simul haec comitibus Attis cecinit notha mulier, thiasus
repente linguis trepidantibus ululat, love tympanum remugit, cava cymbala recrepant, viridem citus adit Idam properante pede chores.
4) Thiasus, Lucius' owner in Corinth and ambitious to become a quinquennial magistrate, sought to secure this elevation and its gloria publica by promising a lavish three-day gladiatorial show (10,18).
Thiasus rewarded his freedman for arranging Lucius' sexual encounter with the lady of rank (10,23).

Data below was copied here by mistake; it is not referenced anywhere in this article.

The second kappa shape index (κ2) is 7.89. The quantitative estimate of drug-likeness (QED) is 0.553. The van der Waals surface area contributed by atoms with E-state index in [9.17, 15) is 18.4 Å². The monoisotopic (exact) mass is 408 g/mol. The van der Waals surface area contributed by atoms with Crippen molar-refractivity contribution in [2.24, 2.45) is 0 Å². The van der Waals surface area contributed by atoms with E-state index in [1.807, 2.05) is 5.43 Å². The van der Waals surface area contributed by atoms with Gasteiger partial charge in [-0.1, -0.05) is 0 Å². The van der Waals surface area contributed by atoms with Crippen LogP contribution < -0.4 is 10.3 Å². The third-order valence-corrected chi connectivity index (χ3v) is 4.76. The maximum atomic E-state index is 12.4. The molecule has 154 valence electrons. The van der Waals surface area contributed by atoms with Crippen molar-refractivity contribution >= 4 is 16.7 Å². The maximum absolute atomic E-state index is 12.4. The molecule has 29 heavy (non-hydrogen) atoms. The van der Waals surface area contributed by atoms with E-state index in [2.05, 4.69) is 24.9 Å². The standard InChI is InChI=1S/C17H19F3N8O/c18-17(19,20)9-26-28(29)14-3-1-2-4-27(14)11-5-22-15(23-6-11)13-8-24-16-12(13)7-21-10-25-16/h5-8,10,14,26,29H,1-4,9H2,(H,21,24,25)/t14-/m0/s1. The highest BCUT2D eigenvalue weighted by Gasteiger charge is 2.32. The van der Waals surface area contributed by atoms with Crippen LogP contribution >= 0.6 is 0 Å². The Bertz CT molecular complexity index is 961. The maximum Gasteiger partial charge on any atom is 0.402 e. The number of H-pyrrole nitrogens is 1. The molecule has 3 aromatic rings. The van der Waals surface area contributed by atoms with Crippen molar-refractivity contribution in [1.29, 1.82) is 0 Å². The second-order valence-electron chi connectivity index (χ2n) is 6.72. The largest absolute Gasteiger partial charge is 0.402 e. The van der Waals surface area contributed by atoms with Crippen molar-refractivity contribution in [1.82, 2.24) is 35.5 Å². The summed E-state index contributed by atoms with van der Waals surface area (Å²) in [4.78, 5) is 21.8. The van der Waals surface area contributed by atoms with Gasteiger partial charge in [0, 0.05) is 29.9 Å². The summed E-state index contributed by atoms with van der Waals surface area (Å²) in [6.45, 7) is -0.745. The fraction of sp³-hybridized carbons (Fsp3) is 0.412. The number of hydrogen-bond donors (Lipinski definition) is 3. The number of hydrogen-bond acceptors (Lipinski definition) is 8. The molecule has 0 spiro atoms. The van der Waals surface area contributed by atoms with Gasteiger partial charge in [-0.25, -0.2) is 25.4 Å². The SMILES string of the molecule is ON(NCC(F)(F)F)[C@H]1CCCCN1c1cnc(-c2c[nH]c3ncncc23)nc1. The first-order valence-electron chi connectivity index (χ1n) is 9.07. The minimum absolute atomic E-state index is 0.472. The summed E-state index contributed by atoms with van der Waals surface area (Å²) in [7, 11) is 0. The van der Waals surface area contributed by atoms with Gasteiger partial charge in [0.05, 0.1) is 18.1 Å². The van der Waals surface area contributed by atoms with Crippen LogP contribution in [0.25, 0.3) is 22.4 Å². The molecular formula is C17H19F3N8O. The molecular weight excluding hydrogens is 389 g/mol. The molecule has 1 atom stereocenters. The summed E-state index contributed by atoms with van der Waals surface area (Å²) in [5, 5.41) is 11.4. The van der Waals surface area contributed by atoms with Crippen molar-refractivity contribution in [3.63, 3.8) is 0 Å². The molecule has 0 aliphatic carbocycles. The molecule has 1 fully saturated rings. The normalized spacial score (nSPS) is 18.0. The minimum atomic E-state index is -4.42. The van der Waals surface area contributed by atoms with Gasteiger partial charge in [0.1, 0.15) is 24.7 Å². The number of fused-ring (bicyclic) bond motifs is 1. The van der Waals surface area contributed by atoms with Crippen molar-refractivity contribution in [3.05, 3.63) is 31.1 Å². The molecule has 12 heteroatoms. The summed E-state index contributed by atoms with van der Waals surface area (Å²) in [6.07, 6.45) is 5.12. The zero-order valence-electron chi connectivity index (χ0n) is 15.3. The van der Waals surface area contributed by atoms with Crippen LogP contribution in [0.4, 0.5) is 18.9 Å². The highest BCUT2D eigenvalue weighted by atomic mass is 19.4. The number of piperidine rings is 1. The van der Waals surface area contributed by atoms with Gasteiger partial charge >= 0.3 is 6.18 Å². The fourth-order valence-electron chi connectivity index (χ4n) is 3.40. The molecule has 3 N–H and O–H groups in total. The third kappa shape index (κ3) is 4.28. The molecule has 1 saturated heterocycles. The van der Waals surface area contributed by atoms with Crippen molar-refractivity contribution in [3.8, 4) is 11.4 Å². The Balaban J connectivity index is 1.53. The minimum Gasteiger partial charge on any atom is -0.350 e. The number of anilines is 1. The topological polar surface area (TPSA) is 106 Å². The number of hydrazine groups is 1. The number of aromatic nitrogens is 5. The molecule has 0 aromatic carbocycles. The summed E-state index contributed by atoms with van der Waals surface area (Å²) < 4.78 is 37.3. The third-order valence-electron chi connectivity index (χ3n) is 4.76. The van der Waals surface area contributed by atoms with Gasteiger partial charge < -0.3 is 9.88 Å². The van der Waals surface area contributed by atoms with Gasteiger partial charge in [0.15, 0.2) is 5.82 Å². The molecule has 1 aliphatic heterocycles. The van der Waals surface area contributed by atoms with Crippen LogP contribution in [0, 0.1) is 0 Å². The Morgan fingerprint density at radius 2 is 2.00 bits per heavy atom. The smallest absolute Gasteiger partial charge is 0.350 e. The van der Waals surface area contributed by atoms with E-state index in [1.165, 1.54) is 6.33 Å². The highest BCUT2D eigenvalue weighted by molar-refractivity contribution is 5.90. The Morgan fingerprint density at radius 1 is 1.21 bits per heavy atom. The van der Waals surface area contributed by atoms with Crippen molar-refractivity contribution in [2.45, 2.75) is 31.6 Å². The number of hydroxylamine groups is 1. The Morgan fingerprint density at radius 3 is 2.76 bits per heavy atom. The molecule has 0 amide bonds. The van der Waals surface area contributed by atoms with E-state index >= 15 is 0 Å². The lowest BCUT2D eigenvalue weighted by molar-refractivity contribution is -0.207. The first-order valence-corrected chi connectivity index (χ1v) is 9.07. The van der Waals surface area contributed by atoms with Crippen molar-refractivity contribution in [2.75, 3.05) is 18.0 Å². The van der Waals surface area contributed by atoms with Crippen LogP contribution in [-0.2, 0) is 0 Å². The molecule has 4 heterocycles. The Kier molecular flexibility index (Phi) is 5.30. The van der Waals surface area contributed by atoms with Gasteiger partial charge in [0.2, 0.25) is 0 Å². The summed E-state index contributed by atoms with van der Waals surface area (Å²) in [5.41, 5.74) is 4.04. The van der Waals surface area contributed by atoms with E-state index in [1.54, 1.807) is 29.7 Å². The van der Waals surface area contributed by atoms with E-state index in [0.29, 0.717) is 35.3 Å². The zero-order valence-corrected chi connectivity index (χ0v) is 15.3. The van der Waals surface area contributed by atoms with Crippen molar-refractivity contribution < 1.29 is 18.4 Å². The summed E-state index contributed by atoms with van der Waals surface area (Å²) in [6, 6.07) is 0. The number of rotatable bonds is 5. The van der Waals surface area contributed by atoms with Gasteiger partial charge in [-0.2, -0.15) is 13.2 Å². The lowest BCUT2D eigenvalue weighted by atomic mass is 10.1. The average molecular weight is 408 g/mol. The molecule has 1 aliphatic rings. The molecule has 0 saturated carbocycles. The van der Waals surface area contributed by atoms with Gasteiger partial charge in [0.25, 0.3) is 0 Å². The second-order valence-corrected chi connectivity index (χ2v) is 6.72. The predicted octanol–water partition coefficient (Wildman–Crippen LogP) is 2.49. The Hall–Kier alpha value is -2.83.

The next section of book 10, chapters 13--18 concerns the cook-brothers and Lucius' new master, Thiasus, who stages lavish entertainments and treats his donkey as a conuiua.
Lucius' apparent good fortune at this moment is illusory: as soon as the whim strikes Thiasus to have his conuiua perform in the arena with a condemned woman and risk being mauled by beasts, Lucius becomes no more than an animal to him (p.